I grew up watching a lot of media, and while I never had self-confidence to go in it by trade, I no fear being an amateur. I feel more of a newsgathering influencer anyways for fun, and not to be fully serious.
I grew up and still live in the Boston market here on the east coast of the U.S. Wouldn’t trade it for the world. I hibernate and whine about the hot summer days over the cooler winter days. I live in Southern New Hampshire against a really half-as-ed news operation known as WMUR-TV Manchester. I’d aspire to steal some stories and have minifigs do it better then they do!
Anyways the rest is about how I grew up with media
I grew up mostly watching PBS programming (err known at the time as a noun as “Public Television”. ) Sesame, Mister Rogers, was the shows I watched a lot. WGBH actually around 1994, aired many of their 1970s filmed programs, one of them was Zoom that ran around 11:00 am on Saturday Mornings. I’m old enough to have actually seen the first two PBS IDs that ran at the end of the shows on their air.
On the commercial side, I had watched WHDH-TV in the early 90s when it was the bastard child of area TV, always third place plus the aborted merger with WHDH radio that tried to do the poor mans version of WBZ Radio and Television. I had watched a few CBS shows, or had been exposed to some of the programming where News 7 would appear at some point.
Mid to late 1990s
I would later flip to cable and watch also Looney Toons on TNT and Cartoon Network. Cartoon Network launched in late 1992, and given I used to live in a Harron system, for them to take channel that early after inception was interesting in retrospect. I watched The Flintstones and The Jetsons religiously since starting first grade in school. By the mid 1990s, I’d switch to WBZ News 4 (while I wasn’t as media literate, as a child I was like why are they pushing WBZ as the primary brand implicitly.) I also had some exposure to MTV and VH1. This is where I think I like adult alternative music (or as I say chick rock)
By 1999, I tapped into my interest of money and watched hours of CNBC. While CNBC touts it’s RT branding for Real Time, in June/July of 1999, CNBC introduced a fully-real time ticker for all three major markets, as well installing a Silicon Graphics workstation that automated the chart drawing that as kid felt like ages, but a full 8:00 to 6:30 intraday chart took ten seconds to draw – LIVE. Stumbling across this scrappy financial channel with a studio of a drop flooring seen in datacenters and a 700 sq ft facility in Fort Lee, New Jersey was interesting to see, and outputting 15 hours of live financial news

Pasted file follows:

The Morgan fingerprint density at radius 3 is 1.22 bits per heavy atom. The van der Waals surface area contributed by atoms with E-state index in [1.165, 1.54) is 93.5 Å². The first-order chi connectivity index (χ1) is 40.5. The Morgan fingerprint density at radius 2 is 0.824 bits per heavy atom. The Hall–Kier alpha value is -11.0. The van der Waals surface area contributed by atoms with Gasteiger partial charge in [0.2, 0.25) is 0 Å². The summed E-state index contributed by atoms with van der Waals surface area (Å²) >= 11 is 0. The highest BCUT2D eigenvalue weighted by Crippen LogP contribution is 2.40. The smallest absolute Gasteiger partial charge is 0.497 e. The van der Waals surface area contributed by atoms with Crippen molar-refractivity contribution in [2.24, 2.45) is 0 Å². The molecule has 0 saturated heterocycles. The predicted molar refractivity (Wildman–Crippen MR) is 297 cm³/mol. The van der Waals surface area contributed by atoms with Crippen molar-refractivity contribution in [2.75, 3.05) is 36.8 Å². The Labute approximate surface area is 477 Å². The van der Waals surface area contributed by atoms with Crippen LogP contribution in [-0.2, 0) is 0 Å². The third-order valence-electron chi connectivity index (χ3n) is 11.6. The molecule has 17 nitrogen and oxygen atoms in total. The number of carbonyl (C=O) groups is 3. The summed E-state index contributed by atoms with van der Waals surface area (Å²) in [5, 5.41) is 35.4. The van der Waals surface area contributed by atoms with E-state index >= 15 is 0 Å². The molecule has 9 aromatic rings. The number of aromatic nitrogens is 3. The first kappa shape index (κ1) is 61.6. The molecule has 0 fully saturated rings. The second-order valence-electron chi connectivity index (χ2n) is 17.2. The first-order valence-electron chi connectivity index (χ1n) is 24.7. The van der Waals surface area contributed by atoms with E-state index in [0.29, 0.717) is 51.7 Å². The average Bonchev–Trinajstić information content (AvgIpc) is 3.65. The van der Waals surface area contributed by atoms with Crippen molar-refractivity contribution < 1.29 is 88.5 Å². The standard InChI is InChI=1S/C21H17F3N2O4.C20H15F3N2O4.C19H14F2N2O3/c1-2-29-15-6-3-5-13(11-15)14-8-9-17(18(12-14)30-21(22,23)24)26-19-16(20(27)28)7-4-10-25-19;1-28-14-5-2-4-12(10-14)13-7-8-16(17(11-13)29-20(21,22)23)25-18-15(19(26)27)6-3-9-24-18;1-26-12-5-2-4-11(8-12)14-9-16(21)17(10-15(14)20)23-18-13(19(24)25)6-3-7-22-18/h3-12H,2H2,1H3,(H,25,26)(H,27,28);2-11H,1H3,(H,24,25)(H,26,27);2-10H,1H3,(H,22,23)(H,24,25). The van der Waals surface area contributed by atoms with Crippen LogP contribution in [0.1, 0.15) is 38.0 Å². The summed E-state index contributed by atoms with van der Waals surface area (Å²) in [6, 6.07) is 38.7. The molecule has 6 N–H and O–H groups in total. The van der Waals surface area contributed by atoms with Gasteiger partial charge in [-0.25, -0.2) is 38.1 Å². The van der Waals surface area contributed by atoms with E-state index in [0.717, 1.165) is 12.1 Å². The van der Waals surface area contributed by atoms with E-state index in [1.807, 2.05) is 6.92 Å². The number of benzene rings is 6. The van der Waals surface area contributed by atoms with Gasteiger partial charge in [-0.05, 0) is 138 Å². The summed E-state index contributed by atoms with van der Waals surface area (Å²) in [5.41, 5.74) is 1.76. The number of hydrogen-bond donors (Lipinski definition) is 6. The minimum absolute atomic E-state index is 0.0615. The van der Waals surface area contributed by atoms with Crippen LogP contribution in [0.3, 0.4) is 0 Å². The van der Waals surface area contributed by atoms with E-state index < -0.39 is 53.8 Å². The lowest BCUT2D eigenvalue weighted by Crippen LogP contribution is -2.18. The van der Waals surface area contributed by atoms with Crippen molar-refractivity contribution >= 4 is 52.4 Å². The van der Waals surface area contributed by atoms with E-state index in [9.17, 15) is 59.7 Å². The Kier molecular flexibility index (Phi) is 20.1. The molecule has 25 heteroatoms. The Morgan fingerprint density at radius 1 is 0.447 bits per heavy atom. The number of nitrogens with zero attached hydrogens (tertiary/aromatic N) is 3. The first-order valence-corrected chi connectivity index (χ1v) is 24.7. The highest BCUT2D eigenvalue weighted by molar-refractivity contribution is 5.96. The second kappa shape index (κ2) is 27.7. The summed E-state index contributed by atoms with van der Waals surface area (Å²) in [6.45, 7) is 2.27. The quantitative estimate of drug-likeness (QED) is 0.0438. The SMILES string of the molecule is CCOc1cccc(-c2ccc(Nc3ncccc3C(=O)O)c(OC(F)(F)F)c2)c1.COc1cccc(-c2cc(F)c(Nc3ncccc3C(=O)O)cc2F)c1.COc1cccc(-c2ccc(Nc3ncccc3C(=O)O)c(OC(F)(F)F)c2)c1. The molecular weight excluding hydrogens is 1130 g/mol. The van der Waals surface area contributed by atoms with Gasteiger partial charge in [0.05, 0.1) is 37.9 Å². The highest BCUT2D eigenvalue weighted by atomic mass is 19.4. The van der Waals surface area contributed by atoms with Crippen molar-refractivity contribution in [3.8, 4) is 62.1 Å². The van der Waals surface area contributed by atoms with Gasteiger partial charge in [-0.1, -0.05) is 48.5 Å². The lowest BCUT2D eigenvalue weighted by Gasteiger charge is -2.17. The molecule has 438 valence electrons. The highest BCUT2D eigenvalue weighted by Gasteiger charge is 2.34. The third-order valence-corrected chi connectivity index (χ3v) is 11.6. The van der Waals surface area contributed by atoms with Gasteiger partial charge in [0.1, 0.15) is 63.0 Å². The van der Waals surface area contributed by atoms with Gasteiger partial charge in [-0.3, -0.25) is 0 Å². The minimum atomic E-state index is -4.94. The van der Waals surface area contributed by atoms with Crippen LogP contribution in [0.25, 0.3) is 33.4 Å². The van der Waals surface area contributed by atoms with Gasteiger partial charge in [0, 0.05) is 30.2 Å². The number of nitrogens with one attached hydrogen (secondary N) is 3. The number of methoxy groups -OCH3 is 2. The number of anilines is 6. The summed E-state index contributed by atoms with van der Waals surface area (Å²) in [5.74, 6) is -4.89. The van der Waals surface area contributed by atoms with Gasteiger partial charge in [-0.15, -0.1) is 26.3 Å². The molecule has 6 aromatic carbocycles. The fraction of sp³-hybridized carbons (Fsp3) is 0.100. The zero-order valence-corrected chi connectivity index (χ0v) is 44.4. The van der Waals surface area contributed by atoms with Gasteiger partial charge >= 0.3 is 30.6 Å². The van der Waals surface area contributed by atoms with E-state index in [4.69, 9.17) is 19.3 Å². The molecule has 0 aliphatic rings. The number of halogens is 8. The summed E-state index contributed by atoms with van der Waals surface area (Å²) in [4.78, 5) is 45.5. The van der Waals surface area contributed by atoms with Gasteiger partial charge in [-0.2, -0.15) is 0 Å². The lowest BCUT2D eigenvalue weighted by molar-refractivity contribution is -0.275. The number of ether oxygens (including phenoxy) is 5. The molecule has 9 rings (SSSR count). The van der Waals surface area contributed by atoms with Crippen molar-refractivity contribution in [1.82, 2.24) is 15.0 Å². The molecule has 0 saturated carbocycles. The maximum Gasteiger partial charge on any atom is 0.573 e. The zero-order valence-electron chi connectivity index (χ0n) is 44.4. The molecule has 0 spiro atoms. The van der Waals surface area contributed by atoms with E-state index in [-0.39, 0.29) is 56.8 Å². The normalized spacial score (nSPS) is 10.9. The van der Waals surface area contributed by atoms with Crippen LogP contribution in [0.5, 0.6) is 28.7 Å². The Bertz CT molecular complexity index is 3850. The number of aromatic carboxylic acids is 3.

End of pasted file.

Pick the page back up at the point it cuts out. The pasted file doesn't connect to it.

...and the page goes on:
I got interested into listening to public radio when I was 13. All Things Considered can put you to sleep and Morning Edition wasn’t that bad. I listened to WGBH-FM which ran the bare amount of news, because they had played classical and jazz music. Until the acquisition of WCRB in 2009; the station lacked local interest, while long time competitor WBUR was the WGBH of NPR, but WBUR was very limited on local news, even within the 128 beltway.
By 2001, I consumed a bunch of news on a daily basis, and somehow was able to consume dramas and some sitcoms, mixed in. That year I learned the power of AM radio, Class A to be exact. How a good radio in your car can pick up some nice blowtoarches. While I stumbled across 1010 WINS and WCBS 880 when I used to visit my aunt in Eastern Connecticut, I realized both stations carried up well north of Boston, and to this day, the signals are stronger (if you crank up the volume) because I don’t live near transmission lines made out of metal
WLVI was my 10:00 choice while Fox would spill millions in expanding WFXT/Fox 25 by late 2003.